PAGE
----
Two decades after it first aired on Kids' WB, Batman Beyond is just as beloved and subversive as it ever was. To celebrate the show's 20th anniversary and talk about its impact on later animated DC projects, members of the cast and crew made an appearance on the Main Stage at New York Comic Con today.
Looking back on the early days of the project's conception, producer/co-showrunner/director James Tucker recalled how they didn't want to just repurpose famous Batman villains with futuristic design updates. This one creative decision had a ripple effect for other animated DC efforts down the road.
"[Co-creator] Bruce [Timm] was very specific about not wanting to just do 'Villain of the Week,' from Batman: The Animated Series. He wanted to give Terry [McGinnis] his own rogues' gallery," said Tucker. "We really leaned into that. It could've been easy just to retread a lot of characters and put a futuristic spin on them, but these guys always wanna challenge us and make our lives miserable. And so we had to come up with new stuff — the writers, the designers couldn't fall back on our old 'Batman-isms' that we had learned doing the original series and The New Adventures. It was a challenge from Day 1, and it really invigorated the crew morale ... I think we were getting a little bit complacent, and so this made us grow as artists, and it also led to us developing the techniques we'd then later use in Justice League and Justice League Unlimited."
Created by Batman: The Animated Series veterans Timm, Paul Dini, and Alan Burnett, Batman Beyond is set in the future where an aging Bruce Wayne (Kevin Conroy) just can't keep up with fighting crime anymore. He decides to hang up his cape and cowl, but still passes down the Caped Crusader mantle to a younger hero worthy of the title and gadgets.
That individual turns out to be Terry McGinnis (Will Friedle), a rambunctious high school student who faces all sorts of new age threats while wearing a sleek and modern iteration of the iconic Batsuit. During his many adventures in Gotham City (its future look was inspired by Tokyo), Terry receives help and advice from Wayne, the grizzled vigilante agreeing to stay on in an advisory capacity from the Batcave, like Barbara Gordon's Oracle.
When all was said and done, Timm, Dini, and Burnett had something special on their hands — an absolutely groundbreaking and refreshing approach to the long-running Batman IP that opened the door to all kinds of strange, dark (emphasis on that word), and inspired science fiction concepts. Despite the show being ordered for younger audiences, Batman Beyond often waded in scarier, more mature waters.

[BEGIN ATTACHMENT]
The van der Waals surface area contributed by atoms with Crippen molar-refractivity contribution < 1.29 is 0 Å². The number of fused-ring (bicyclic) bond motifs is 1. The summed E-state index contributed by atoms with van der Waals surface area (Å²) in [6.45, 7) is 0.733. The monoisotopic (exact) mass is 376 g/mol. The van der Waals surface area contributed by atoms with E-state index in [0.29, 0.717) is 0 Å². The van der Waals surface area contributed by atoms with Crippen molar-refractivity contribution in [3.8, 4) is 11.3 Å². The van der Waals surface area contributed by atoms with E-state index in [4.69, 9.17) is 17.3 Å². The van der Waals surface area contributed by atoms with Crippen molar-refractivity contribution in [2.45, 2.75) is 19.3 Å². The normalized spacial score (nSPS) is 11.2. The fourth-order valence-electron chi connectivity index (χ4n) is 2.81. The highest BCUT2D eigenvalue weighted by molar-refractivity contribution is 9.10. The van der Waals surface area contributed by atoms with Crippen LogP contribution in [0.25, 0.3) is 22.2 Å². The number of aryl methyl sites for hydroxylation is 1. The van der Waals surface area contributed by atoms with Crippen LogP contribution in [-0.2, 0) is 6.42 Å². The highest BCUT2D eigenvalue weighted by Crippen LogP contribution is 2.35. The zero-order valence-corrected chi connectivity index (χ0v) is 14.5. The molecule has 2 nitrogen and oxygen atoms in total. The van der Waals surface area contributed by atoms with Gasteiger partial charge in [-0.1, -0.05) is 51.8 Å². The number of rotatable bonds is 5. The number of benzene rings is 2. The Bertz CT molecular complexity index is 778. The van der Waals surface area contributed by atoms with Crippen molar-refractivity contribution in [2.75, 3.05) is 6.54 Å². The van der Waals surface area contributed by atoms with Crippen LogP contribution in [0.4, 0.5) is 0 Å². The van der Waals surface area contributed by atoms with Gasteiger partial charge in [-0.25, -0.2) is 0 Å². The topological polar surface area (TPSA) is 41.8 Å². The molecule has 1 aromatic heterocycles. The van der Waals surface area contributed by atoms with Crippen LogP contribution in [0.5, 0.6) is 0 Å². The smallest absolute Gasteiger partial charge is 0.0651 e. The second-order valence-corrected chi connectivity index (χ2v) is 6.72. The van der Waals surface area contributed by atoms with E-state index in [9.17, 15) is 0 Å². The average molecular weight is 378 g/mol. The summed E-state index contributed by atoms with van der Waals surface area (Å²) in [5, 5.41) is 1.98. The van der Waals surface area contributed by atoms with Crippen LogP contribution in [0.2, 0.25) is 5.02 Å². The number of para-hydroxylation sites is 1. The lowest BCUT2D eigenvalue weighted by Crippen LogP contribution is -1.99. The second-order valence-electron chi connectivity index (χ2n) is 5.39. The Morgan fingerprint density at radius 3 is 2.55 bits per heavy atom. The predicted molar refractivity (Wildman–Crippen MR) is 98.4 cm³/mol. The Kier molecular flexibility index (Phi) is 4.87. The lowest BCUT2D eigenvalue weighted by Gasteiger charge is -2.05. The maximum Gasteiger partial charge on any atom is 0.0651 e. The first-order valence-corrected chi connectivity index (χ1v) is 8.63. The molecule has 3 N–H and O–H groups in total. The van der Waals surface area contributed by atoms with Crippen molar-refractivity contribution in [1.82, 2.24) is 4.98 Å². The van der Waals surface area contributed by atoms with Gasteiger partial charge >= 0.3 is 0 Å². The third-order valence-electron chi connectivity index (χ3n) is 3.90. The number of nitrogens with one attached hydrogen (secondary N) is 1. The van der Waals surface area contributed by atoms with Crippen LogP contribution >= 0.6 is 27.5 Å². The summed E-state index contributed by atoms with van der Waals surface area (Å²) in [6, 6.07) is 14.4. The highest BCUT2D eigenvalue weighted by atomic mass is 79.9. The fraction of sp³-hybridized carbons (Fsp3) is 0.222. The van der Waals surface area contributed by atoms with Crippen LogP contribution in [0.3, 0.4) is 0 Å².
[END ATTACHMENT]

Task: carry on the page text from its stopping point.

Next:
“The show was supposed to be a lighter show, but it couldn't quite get that light," said producer/writer/co-showrunner, Alan Burnett.
“We never made these shows for kids. Yeah, kids were watching, but the discussions we had amongst ourselves were, decidedly, not kid-friendly," Tucker later added.
Whether it's talk of a television reboot or a live-action movie, there's no shortage of fans who'd like to see Batman Beyond, which has lived on in several comics, come back in some way, shape, or form.
"I would love to see somebody else do this series and put their new spin on it. That's what I would love to see," Burnett concluded. "We lost a season in the end, and we had some ideas that I wanted to work on and everybody wanted to work on. But to start it all over again, I would like to see somebody else start it over."
Batman Beyond spanned three seasons, 52 episodes, and one direct-to-video movie between 1999 and 2001. The entire series (including the movie, Return of the Joker) is being released via a limited-edition remastered Blu-ray box set — first announced at SDCC 2019 — that goes on sale Tuesday, Oct. 29. Only 50,000 serial-numbered copies of the set exist, and can be ordered on Amazon for $89.30 a pop.
The full show hits digital and VOD Tuesday, Oct. 15, for $50 a pop.
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